What Is A Cornichon And How Does It Taste?

We may receive a commission on purchases made from links.

If you've ever spotted a dish of cornichons on a charcuterie board and didn't know what they were, you might have wondered how those pickles got so small. After all, they look exactly like regular pickled cucumbers, the kind you like to have alongside your ham and cheese sandwiches, only they look like they were put through a shrinking machine. Usually less than two inches long and about a quarter inch in diameter, these adorable little garnishes taste an awful lot like dill pickles, too, only perhaps a bit less tart.

With a mild tang and a satisfying crunch, cornichons are the same pickled veggie that the English refer to as gherkins. They are dubbed "cornichons" by the French and are known as such in America as well. The unique flavor of cornichons makes them a great foil to the super-savory flavors of meat and cheese platters, and anything else that is heavy on the umami. Plus, with their tiny size, they act as an excellent little condiment, not a supersized, sour side dish like those giant pickles found in Jewish delis (which are great with pastrami and corned beef, by the way). Anyone who loves pickles will probably be dill-ighted by the petite size and subtle sourness of the tiny but mighty cornichon.

What do cornichons taste like?

Even though cornichons are first cured in salt, they don't take on an overwhelming salty flavor. Once pickled, they are tart, but not super sour. As tiny as they are, cornichons maintain a crisp texture which almost gives them a refreshing quality when combined with their mild tartness. Some describe them as a little sweet but they shouldn't be nearly as sweet as legit sweet pickles. In reality, cornichons will take on the flavors of whatever they are pickled with, whether that's peppercorns, fresh dill, sugar, or other herbs and spices.

Many times, cornichons have a much bumpier skin than regular-sized pickles and their rougher texture complements things like smooth meat patés and salmon rillettes. They are briny, sharp, and cut right through rich and fatty foods to complement what you're eating and cleanse your palate at the same time. Occasionally, you'll see jars of cornichons with tiny pearl onions and mustard seeds inside. The pearl onions are also delicious to eat and, if you pick up some mustard seeds with your cornichon, you'll get an even more tasty texture.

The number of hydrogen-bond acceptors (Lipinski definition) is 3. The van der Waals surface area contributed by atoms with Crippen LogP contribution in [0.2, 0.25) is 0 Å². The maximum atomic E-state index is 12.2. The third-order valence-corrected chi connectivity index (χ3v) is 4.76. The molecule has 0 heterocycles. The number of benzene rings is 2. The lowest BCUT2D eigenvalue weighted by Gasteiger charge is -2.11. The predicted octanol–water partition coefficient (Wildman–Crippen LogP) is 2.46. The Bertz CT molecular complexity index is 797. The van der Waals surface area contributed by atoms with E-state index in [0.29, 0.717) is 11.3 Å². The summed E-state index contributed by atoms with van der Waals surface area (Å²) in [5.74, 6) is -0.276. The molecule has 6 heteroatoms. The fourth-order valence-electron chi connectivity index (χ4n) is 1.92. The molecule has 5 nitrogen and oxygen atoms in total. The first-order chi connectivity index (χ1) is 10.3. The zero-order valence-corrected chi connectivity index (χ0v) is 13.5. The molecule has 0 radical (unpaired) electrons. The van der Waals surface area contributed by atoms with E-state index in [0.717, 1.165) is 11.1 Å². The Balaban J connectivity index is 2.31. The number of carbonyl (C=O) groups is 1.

How are cornichons made?

Cornichons begin with a type of cucumber called gherkin cucumbers. Small, bright green, and bumpy, they remain tiny when they reach full maturity, but are deliberately harvested while young and between one and two inches in length. The pickling process begins with the gherkins being salted overnight to draw out some of their liquid. They are then soaked in vinegar and left overnight again. At this point, the gherkins and liquid are cooked, cooled, and then sealed in jars along with flavorings like herbs and those tiny onions mentioned earlier.

Anyone who cans or makes their own pickles shouldn't have a hard time making their own cornichons, too. As long as the correct type of cucumbers are used, the method is very much like making standard pickles and is pretty straight forward. They can be canned in the hot water bath method for extended storage, or placed right into the refrigerator (without the canning) if you'll consume them quicker, and no one will blame you if you do.

How to serve and where to buy them

Cornichons have been a long-time accompaniment in France to things like liver patés and meat terrines. Any rich, meaty dish is delicious with the sharp tang of these little pickles. They work with steak tartare, in egg salad and deviled eggs, and mixed into tuna salad. A very popular French sandwich called jamon buerre features a buttered baguette filled with ham, Dijon mustard, and cornichons which compliment the rich butter and pork.

Of course, any charcuterie board or relish tray isn't complete without something briny and tangy and cornichons are perfect for these. Because of their size, they are also great for cocktails, like garnishing martinis and Bloody Mary's.

Cornichons have become fairly popular and are now, therefore, pretty readily available at most larger supermarket chains. You can typically find them close to other pickles, or in the international aisle. French or other European brands may have to be purchased online, with retailers like Amazon offering dozens of brands and sizes of jars. Once you get a taste for these tart little gems, you'll probably find yourself making sure they are in constant supply in your fridge, right alongside your kosher dills and bread and butter slices.